Abstract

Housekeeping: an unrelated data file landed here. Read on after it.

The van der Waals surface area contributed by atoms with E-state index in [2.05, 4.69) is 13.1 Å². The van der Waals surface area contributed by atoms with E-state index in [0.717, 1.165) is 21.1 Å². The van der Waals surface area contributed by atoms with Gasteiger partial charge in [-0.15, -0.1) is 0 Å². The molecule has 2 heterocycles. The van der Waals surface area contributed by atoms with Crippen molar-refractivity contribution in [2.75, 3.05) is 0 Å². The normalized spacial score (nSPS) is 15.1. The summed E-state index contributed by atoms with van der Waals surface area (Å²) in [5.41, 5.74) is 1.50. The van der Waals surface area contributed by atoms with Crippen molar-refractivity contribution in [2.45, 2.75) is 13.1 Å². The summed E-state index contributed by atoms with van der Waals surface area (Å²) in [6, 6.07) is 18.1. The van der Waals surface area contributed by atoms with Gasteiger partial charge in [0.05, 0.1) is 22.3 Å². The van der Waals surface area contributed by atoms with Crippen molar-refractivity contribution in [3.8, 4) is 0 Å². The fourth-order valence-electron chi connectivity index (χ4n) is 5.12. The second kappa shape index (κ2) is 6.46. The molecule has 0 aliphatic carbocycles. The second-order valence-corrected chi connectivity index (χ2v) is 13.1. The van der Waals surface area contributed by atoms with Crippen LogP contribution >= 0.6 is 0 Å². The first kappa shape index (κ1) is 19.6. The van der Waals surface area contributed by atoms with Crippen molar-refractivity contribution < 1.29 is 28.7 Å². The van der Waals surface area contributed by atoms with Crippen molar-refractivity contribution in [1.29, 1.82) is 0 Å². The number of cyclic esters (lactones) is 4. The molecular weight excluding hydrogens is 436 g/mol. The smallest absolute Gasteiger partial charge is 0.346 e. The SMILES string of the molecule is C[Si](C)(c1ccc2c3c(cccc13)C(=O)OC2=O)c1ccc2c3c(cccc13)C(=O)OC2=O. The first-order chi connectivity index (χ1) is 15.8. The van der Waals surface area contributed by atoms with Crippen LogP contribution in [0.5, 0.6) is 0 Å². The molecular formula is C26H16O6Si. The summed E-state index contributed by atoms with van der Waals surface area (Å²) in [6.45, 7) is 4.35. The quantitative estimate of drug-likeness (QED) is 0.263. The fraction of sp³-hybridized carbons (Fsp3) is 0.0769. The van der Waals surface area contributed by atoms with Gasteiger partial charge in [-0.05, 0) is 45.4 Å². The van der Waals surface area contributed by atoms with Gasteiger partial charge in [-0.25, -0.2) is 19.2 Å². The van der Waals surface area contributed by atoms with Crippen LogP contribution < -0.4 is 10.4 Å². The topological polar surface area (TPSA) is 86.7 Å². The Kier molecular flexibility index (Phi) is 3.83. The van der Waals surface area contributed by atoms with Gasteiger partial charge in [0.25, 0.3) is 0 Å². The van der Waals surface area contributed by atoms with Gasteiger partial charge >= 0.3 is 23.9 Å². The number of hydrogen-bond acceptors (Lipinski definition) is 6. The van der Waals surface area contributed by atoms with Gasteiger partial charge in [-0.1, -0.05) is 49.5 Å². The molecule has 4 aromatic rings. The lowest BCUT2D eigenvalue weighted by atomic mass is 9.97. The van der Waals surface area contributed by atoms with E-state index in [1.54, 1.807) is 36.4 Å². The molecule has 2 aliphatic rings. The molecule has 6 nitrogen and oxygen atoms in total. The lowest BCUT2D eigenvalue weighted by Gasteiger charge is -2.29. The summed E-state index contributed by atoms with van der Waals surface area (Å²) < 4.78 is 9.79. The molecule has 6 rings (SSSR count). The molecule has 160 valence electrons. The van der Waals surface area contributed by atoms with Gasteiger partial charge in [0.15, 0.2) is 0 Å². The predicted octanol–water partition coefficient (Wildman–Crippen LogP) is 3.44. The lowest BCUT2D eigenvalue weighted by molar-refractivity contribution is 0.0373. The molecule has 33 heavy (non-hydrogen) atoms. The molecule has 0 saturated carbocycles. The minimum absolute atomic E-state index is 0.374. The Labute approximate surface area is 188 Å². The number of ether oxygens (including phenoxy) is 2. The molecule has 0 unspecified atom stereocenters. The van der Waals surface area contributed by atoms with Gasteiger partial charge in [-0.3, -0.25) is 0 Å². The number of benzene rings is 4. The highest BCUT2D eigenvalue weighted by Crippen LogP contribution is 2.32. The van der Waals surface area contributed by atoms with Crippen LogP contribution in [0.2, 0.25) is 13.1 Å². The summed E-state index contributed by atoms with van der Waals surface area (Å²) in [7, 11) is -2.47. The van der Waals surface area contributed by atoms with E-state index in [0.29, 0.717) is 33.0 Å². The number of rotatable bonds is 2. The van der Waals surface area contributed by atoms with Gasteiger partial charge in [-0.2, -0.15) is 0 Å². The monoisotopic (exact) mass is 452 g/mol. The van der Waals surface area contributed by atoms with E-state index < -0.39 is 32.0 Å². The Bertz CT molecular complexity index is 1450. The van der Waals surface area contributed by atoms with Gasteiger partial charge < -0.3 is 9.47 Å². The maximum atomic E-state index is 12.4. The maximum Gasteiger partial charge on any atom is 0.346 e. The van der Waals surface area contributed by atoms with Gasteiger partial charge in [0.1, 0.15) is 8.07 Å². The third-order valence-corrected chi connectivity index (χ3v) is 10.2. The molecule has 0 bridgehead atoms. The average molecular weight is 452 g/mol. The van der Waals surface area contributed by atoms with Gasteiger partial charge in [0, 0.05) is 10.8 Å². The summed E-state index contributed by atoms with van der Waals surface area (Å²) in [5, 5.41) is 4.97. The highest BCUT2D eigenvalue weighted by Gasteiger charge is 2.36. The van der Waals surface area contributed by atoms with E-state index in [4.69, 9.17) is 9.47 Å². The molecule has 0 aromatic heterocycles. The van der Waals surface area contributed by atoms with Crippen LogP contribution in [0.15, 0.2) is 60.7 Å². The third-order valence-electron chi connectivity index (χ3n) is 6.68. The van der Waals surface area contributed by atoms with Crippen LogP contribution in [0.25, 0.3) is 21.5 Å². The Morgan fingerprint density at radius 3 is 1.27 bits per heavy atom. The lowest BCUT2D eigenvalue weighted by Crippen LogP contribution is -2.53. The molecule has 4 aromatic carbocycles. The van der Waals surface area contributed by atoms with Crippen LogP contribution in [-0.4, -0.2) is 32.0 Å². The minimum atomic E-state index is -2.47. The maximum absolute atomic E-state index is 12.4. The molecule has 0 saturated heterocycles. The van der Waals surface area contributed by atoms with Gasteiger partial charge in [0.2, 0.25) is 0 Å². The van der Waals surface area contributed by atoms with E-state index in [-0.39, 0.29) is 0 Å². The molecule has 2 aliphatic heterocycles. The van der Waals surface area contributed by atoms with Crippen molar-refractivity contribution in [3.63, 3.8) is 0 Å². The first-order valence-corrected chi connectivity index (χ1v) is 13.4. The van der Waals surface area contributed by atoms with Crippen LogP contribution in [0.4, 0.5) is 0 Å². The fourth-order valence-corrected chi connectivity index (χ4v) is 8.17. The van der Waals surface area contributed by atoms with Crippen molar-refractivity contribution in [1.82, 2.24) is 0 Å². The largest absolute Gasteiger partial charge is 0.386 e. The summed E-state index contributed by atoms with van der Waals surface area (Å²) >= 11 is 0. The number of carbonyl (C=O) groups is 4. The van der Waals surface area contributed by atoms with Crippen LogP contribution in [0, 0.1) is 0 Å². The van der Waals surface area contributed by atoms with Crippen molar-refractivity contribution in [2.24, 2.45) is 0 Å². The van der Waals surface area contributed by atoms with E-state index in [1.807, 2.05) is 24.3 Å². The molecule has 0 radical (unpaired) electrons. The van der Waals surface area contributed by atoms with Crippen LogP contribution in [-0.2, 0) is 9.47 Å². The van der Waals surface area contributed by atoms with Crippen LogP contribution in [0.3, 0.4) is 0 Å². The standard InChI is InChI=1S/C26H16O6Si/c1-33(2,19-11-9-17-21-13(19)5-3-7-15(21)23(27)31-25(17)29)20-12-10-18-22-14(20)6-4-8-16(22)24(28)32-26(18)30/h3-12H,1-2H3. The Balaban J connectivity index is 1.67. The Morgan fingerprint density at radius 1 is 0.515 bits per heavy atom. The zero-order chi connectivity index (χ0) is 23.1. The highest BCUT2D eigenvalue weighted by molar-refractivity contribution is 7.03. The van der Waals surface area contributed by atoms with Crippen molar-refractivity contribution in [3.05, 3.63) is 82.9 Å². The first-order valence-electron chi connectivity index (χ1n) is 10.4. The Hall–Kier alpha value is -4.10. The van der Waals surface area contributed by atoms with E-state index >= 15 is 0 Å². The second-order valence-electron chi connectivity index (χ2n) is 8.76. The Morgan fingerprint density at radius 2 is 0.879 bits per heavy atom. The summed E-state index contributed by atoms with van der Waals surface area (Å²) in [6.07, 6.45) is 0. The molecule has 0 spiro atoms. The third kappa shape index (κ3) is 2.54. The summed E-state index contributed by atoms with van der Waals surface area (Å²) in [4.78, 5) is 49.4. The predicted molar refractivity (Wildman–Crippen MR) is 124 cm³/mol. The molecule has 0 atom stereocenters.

The sandstones of the Charny Formation (Cambrian) near Quebec City contain about 15% detrital feldspar which is practically all albite. Other constituents are quartz grains (50%), fine-grained chloritic matrix (20%) and patches of calcite. Most of the feldspar is untwinned and contains numerous "dust" inclusions. Many grains show a lamellar microstructure of sub-parallel inclusion-rich and -poor lamellae which make an angle of 75 degrees with 001. The only known microstructure in feldspar with this orientation is film perthite. The sandstones contain 1.0 to 3.5% K 2 O and the potash/soda ratio is close to unity; thus, they are somewhat enriched in soda compared with the average sandstone. It seems improbable that sandstones so rich in potash could have been derived from a source in which potash feldspar was almost absent and in which untwinned albite was abundant. It is concluded that most of the untwinned feldspar grains were originally potash feldspar or perthite which has been altered to albite during diagenesis by the action of sodium-rich pore waters (connate sea water).

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